Notes from Osun at 30, By Reuben Abati


I was in no doubt that Osun State has a lot to celebrate, not simply because it emerged as a State, but for its historical significance and enormous resources. Osun is the heartland of Yoruba history, the home of so many landmarks – Ile Ife, the cradle of Yoruba civilisation; Osogbo, a cultural epicentre and a global destination for tourism; Ilesa; Ede; Igbajo; Oke Ila; Ila Orangun; Iree – major theatres of war in Yorubaland, especially the Kiriji War (1877–1893), and home of iconic legends…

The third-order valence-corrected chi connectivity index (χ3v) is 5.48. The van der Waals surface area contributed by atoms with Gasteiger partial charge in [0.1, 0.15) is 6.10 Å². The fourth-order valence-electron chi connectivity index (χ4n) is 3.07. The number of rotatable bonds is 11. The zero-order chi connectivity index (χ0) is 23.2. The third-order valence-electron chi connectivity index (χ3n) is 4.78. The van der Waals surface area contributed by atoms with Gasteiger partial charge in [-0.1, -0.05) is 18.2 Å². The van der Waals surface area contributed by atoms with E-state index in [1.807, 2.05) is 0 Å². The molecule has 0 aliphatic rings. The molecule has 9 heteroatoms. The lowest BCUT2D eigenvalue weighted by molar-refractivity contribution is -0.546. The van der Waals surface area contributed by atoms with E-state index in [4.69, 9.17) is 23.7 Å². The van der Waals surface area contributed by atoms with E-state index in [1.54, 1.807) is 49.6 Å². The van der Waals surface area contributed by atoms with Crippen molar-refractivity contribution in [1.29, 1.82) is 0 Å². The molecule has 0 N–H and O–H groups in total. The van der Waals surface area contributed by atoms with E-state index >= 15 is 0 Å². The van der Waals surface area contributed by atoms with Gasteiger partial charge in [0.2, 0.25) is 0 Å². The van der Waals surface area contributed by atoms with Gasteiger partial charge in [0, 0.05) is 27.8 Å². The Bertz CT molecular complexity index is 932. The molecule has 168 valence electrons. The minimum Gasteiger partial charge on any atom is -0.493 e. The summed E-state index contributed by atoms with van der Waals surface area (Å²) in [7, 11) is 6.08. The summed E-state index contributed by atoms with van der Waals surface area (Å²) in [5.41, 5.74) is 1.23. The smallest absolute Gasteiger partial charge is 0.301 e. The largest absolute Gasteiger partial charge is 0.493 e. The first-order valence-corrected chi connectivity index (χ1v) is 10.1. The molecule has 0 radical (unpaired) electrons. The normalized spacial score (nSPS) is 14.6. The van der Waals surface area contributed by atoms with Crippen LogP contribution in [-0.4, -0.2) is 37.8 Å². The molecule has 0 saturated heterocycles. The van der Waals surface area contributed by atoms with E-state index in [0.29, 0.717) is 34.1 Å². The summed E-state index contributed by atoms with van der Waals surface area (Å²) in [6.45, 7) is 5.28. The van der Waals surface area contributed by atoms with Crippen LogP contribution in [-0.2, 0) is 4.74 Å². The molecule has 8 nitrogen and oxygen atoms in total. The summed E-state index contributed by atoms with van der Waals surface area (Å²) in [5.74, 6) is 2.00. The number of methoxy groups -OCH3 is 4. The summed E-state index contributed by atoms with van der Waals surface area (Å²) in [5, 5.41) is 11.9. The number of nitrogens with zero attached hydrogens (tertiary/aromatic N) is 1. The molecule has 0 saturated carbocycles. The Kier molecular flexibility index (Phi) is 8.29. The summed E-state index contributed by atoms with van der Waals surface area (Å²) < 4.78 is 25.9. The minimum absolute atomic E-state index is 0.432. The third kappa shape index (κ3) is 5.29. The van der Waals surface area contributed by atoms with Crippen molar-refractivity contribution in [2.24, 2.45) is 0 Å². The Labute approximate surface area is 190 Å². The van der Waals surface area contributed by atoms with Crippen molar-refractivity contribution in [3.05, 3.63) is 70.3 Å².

On Thursday, September 9, I participated in a Colloquium titled “Osun at 30: Celebrating a Milestone, Building a Prosperous Future”, which as the title indicates was a commemoration of the 30th anniversary of the creation of Osun State. On August 27, 1991, the Babangida administration created nine additional states: Abia, Delta, Enugu, Jigawa, Kebbi, Kogi, Osun, Taraba and Yobe, bringing the total number of states in Nigeria to 30. The states were carved out of existing states; Osun, for example, was part of the old Oyo State; Delta was carved out of the defunct Bendel State; Jigawa used to be part of the old Kano State; Yobe State was carved out of Borno State; Enugu…



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